“Wisdom is having things right in your life
and knowing why.
If you do not have things right in your life
you will be overwhelmed:
you may be heroic, but you will not be wise.
If you have things right in your life
but do not know why,
you are just lucky, and you will not move
in the little ways that encourage good fortune.
The saddest are those not right in their lives
who are acting to make things right for others:
they act only from the self--
and that self will never be right:
no luck, no help, no wisdom.” -William Stafford
Maybe one of the hardest lessons to learn is that in order to love others well we first need to learn to love ourselves, to believe that God is for us, with us, crazy about us. And to learn how to love ourselves we need to know ourselves, to identify what is working and making sense in our lives. And to identify what isn’t working. I think that Love and Wisdom are close friends.
And maybe that’s the scary part. I have been, at times, afraid to move into the deeper areas of my own consciousness, my deep beliefs, the activity of my soul. It can be far less intimidating to live on the surface. I will talk to you about Jenny Lewis, the ’85 Bears and veggie burritos ALL DAY. And yet I know that love is important. And love is VERY deep. And I want to be wise.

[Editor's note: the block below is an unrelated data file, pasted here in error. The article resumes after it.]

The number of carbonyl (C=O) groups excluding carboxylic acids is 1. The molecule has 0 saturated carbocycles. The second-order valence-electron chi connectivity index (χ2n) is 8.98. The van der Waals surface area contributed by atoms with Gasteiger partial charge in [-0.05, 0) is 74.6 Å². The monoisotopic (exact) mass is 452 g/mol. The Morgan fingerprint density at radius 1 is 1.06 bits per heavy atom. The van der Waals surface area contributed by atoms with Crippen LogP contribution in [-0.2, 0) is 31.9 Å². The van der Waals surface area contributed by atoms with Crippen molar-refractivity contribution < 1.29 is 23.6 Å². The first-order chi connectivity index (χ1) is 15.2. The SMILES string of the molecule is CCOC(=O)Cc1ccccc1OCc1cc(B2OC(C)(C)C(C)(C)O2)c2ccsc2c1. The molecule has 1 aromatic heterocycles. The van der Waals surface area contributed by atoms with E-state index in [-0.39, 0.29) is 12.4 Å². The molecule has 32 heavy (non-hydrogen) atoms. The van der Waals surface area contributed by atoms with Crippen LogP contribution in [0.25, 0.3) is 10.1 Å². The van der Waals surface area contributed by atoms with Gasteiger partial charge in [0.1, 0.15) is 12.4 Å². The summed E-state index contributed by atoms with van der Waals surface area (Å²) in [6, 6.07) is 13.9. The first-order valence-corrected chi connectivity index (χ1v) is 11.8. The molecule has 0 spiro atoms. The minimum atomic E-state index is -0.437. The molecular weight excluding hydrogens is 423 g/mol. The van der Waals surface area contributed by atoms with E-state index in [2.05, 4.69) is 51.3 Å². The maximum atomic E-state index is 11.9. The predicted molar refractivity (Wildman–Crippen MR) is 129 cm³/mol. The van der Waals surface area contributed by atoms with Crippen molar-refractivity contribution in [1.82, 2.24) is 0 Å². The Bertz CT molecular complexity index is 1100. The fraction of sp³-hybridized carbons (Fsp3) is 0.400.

You know that weird little play that begins every time an airplane is taxiing onto the runway? The one where the flight attendant goes through the protocol of how we are to respond if our flight goes down in flames? And we all idly flip through the Skymall with half an ear turned towards these matters of life and death?
The flight attendant always makes it clear that we’re supposed to first attach the oxygen mask to our own face before we start to work on saving the person next to us.
Turns out the same thing might be true in matters of the spirit.
What I hope to learn is that the same Power who is at work inside of me is at work in the lives of everyone around me (to varying degrees, I think, depending on our willingness to allow him space). And I can better identify and encourage that work in the lives of others as I am more familiar with that work in my own life.